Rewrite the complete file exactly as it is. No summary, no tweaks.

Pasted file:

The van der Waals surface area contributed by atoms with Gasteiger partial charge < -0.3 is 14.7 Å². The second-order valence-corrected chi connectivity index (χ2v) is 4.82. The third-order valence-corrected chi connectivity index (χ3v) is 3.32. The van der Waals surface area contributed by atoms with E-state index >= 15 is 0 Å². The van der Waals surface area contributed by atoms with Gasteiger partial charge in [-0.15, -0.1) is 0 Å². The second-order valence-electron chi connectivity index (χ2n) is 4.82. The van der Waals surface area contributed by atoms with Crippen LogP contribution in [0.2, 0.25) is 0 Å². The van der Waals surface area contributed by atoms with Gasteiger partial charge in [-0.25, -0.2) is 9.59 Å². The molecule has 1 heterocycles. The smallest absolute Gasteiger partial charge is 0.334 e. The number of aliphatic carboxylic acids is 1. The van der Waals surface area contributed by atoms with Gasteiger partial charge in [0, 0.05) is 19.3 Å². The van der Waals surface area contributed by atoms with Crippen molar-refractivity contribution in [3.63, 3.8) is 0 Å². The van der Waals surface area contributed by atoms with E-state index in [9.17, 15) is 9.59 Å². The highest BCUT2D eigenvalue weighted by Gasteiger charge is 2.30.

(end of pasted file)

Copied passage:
The van der Waals surface area contributed by atoms with Gasteiger partial charge < -0.3 is 14.7 Å². The second-order valence-corrected chi connectivity index (χ2v) is 4.82. The third-order valence-corrected chi connectivity index (χ3v) is 3.32. The van der Waals surface area contributed by atoms with E-state index >= 15 is 0 Å². The van der Waals surface area contributed by atoms with Gasteiger partial charge in [-0.15, -0.1) is 0 Å². The second-order valence-electron chi connectivity index (χ2n) is 4.82. The van der Waals surface area contributed by atoms with Crippen LogP contribution in [0.2, 0.25) is 0 Å². The van der Waals surface area contributed by atoms with Gasteiger partial charge in [-0.25, -0.2) is 9.59 Å². The molecule has 1 heterocycles. The smallest absolute Gasteiger partial charge is 0.334 e. The number of aliphatic carboxylic acids is 1. The van der Waals surface area contributed by atoms with Gasteiger partial charge in [0, 0.05) is 19.3 Å². The van der Waals surface area contributed by atoms with Crippen molar-refractivity contribution in [3.63, 3.8) is 0 Å². The van der Waals surface area contributed by atoms with E-state index in [9.17, 15) is 9.59 Å². The highest BCUT2D eigenvalue weighted by Gasteiger charge is 2.30.